Group exhibition with: Jean Charles de Quillacq, Ghislain Amar, Laura Toots,
Marthe Elise Stramrud, Laura Kuusk, Simon Kentgens
Curated by Mathijs van Geest
from 20th February to 4th of March 2013

In 1918, Dutch writer Louis Couperus wrote the book Brieven van den nutteloze toeschouwer, (“Letters by the useless spectator”). The bundle of letters, collected in this book, are written by a fictional journalist who moves to Munich to report on World War I. Through the first letters he describes his difficulties actually understanding the complexity of war. The war seems to have very little effect on the city as it appears normal and quiet. There is hardly anything to write about, until the journalist becomes aware of his close surroundings, the small things in life, his home, his street.
“What speaks to us, seemingly, is always the big event, the untoward, the extraordinary: the front-page splash, the banner headlines.” French writer George Perec states that these big events are what distract us from focusing on our own lives. Described as the ‘infra-ordinaire’, Perec writes about the act of looking, really looking. “What’s really going on, what we’re experiencing, the rest, all the rest, where is it?
How should we take account of, questions, describe what happens every day and recurs everyday: the banal, the quotidian, the obvious, the common, the ordinary, the infra-ordinary, the background noise, the habitual?” Perec stimulates to question one's close surroundings. Question your house, question your street, and question your teaspoon. Together, Couperus and Perec want to overcome the eagerness towards the big events and attempt to focus on the act of looking itself. Poetry, which can exist by itself arrives by viewing and naming what we see. It is an active, personal relation with the world.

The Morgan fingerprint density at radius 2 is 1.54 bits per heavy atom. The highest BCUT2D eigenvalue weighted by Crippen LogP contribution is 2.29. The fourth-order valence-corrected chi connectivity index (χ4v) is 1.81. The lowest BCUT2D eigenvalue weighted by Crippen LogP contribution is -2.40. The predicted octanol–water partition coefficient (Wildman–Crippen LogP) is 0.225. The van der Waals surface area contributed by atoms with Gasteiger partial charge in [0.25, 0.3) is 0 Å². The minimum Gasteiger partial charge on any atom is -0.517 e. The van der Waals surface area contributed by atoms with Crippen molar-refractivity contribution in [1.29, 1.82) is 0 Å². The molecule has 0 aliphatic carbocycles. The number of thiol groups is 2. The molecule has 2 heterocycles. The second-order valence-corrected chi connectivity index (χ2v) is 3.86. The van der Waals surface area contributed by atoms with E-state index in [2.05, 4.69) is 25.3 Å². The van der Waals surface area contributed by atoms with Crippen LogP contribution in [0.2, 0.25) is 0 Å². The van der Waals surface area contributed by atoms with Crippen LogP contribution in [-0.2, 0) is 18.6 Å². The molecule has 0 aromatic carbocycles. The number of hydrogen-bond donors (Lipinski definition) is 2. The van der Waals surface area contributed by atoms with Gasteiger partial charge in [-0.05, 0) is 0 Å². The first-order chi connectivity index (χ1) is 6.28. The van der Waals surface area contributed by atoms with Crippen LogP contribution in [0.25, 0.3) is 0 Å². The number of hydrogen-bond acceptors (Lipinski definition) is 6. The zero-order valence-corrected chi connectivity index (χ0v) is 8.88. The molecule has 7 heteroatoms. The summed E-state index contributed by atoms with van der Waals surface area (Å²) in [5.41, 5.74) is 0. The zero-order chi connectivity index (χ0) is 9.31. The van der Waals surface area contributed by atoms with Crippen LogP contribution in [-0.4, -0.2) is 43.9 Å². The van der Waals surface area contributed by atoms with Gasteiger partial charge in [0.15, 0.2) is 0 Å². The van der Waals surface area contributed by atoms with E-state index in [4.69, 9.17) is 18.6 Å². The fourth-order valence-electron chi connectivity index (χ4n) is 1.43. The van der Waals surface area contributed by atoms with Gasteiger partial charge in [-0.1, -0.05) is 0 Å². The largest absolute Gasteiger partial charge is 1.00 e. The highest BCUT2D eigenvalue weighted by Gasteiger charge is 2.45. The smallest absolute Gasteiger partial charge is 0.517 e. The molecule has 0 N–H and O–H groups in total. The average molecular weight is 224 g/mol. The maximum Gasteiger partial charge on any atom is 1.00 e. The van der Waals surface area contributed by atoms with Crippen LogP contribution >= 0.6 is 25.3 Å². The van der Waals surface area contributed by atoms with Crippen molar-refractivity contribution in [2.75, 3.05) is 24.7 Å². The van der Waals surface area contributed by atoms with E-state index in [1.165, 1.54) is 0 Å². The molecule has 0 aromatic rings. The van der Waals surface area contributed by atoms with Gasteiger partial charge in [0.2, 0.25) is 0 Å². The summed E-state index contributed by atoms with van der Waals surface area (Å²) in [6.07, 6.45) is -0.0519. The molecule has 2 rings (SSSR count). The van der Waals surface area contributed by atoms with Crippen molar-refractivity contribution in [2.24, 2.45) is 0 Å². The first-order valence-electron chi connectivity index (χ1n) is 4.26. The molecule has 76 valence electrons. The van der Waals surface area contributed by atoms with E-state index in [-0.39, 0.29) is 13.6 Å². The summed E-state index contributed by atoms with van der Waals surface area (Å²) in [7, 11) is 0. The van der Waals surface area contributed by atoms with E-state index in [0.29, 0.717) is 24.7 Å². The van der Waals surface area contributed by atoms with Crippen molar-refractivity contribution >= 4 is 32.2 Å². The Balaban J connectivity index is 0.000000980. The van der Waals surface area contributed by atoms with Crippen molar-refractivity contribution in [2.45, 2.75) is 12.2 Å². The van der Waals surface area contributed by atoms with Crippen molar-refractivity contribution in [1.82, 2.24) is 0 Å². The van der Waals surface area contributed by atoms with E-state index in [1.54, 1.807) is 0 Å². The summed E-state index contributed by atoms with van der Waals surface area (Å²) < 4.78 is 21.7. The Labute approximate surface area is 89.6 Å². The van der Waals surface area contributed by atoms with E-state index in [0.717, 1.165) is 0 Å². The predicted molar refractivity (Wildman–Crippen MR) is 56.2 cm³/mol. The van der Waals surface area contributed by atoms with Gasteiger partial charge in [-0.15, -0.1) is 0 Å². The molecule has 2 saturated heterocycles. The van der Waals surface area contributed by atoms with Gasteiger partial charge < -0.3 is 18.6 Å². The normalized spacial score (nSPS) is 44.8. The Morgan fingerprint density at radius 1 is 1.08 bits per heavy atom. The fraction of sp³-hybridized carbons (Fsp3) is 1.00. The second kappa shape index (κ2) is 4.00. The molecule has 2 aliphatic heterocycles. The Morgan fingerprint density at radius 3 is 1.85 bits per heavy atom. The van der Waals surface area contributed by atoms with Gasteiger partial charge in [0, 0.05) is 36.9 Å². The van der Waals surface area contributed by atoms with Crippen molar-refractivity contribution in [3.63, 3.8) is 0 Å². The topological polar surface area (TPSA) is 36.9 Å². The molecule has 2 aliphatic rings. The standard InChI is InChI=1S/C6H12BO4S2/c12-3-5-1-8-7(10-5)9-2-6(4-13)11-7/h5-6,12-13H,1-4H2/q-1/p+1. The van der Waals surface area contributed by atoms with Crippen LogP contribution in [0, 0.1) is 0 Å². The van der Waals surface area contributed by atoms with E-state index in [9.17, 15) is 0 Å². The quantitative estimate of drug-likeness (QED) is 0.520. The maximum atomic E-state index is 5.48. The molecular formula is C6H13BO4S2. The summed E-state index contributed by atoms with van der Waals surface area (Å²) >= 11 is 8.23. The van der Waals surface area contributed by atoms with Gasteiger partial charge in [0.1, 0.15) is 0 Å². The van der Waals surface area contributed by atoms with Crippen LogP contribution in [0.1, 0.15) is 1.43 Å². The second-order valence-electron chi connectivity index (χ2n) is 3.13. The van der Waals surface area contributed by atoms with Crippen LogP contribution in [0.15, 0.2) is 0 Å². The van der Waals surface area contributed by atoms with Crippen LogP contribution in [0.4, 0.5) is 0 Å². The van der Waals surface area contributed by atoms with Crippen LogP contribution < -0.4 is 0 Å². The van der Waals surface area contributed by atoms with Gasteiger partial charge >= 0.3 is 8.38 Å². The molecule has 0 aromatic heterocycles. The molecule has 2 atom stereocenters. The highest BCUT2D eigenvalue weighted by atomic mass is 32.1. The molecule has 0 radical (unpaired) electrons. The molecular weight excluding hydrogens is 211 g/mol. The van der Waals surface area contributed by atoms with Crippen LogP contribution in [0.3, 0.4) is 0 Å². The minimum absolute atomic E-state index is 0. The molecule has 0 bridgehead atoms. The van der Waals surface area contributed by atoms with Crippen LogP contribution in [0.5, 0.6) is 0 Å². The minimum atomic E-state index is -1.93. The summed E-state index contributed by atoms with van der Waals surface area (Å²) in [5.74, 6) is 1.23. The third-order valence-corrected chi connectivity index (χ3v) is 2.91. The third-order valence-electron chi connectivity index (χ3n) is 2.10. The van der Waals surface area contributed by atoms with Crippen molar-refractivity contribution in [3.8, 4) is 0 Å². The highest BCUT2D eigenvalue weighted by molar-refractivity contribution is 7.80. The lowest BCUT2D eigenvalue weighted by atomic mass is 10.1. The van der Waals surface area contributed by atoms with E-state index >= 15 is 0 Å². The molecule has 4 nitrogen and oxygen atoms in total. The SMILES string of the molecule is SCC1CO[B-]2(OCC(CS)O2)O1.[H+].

For the exhibition Letters by the useless spectator Mathijs van Geest invited six artists, friends, whose works are characterized by their poetic and playful response to the everyday. Through photography, performance, drawing and sculpture these artists ‘write’ about those parts of our surrounding that have become static but therefore exciting to break open again. From direct observations and reenactments to more abstract translations, this exhibition invites you to take part in the act of looking itself. There is the choice to get close-by and interact, or to stay at a distance and be silently curious.

____________________________ for exhibition images go to: Hobusepea